Evolution of the Charger: The Car that Built Dodge’s Reputation for Muscle


For the midseason return of Roadkill’s Junkyard Gold, Steve Magnante is at Stephens Performance, an all-Mopar junkyard in Anderson, Alabama, wanting over 3,000+ vehicles unfold throughout 58 acres. What’s he in search of? The hottest automobile Dodge ever constructed, the Charger!

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When the Dodge Charger arrived in 1966, it helped remodel Dodge’s picture as a maker of boring, sensible vehicles to a frontrunner in efficiency and the muscle automobile section. The Charger nameplate carries a lot weight, Chrysler introduced it again in 2006 to assist enhance gross sales—a transfer that helped maintain the model alive by means of the 2008 monetary disaster. Today, the trendy Dodge Charger is among the hottest muscle vehicles on this planet and classic fashions, with the suitable choices, are a number of the most costly vehicles on the planet.

1966 Dodge Charger

The first-generation Charger (1966 and 1967) was primarily based on the Coronet and was the present piece of Dodge’s B-body lineup. This got here at a premium of $3,112, $418 greater than the Coronet. The disappointing gross sales of the first-gen fastback physique didn’t do justice to the wonderful inside and engine packages of the 1966 and 1967 Chargers. This was a little bit of shock to Dodge, contemplating the recognition of Plymouth Barracuda—Chrysler’s first fastback-bodied automobile.

Related: The History of the Dodge Charger

The metal-faced gauges of first-gen Chargers had unique electroluminescent lighting. The seating association was not two, however 4 normal bucket seats (for 1966 solely) with a full size console. The door panels have been vacuum fashioned ABS plastic with brushed aluminum inserts. This was a full-on present automobile proper from the manufacturing unit. Cool touches didn’t cease there, the trunk had a flat load ground with fold down rear seats that allowed for a very good quantity of configurability and cargo capability in a muscle automobile. The headlamps additionally had a neat trick, the one-piece diecast items rotated on electrical motors to cover them when not in use. And we are able to’t overlook the full-width taillight with “CHARGER” emblazoned throughout it, letting everybody know precisely what you have been driving.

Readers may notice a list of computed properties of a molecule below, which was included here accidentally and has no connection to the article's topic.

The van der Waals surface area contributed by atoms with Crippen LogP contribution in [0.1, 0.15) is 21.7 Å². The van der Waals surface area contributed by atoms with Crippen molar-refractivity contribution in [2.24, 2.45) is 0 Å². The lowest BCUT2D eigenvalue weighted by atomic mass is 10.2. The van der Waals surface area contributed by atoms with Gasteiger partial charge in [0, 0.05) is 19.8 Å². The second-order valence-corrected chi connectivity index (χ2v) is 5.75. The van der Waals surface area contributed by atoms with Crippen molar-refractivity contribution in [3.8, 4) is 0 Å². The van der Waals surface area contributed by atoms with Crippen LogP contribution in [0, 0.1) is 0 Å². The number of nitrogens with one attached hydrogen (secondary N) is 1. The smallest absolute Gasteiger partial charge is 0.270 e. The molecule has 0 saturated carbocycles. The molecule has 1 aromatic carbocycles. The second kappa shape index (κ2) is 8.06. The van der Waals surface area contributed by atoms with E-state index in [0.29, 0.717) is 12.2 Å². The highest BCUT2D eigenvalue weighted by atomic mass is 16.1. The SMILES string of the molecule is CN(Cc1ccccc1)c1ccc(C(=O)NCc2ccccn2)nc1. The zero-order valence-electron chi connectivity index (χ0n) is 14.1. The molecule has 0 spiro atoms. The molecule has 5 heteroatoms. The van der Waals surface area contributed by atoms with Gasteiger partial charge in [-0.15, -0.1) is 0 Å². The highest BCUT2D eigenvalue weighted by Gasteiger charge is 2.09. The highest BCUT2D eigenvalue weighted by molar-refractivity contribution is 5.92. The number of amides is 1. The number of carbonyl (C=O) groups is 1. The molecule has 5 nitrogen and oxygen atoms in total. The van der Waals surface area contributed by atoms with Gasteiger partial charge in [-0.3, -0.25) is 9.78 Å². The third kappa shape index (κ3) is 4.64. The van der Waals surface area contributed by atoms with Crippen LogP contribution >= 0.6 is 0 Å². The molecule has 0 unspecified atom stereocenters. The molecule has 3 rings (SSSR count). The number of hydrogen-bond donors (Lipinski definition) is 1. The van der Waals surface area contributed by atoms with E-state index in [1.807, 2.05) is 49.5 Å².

Under the hood, the smallest engine out there was the 318ci V8 with a 2-barrel carburetor, there have been no slant-sixes right here. From there, it was all big-blocks—the 361 with a 2-barrel, the legendary 383 with a 4-barrel, and the incomparable 426 Street Hemi. Selling solely 37,300 items in 1966 and 15,788 in 1967 proved simply how little the shopping for public understood what they’d with the fastback Charger. If Steve Magnante had the ’66 he discovered at Stephens Performance, he would ditch the 383 beneath the hood in favor of a 1,000hp Hellephant crate engine from Mopar Performance, again it up with a Torqueflite 8-speed transmission, steal the impartial rear suspension from a contemporary Charger, and put 17-inch Demon alloy wheels wrapped in Nitto drag radials on all 4 corners. That would present everybody what this 1966 Charger might and will have been.

1969 Dodge Charger R/T

The second era of Charger (1968 by means of 1970) introduced two issues—one good, one dangerous—the Coke-bottle styling made well-known by the likes of Dukes of Hazzard and Bullitt, and the cheapening of the Charger lineup. Less content material meant a lower cost, although, costs dropped $114 from 1967 to 1968. Those worth reductions got here in a number of methods, however largely it was changing steel components with plastic.

First to go have been these trick, rotating headlamp assemblies. Instead of the all-metal grille, Dodge used a plastic grille with vacuum powered headlamp covers (1968 and 1969 vehicles, 1970 vehicles had electrical motors) to realize the full-width grille look. Next have been the futuristic electroluminescent gauges with steel faces, being changed with a plastic facia and common mild bulbs. The entrance seats have been nonetheless normal buckets, however the heart console was now elective. Finally, these present automobile aluminum and plastic door panels have been vinyl-covered cardboard. But it wasn’t all dangerous. One cool characteristic on the second-gen Charger garnered extra reward and a spotlight than all of the options on the first-gen vehicles mixed: the pop-top gasoline cap. A easy, spring loaded and hinged lid with a gap stamped within the quarter panel coupled with that well-known coke bottle styling and flying buttress rear glass have been sufficient to propel gross sales of the 1969 Charger to 85,680 vehicles.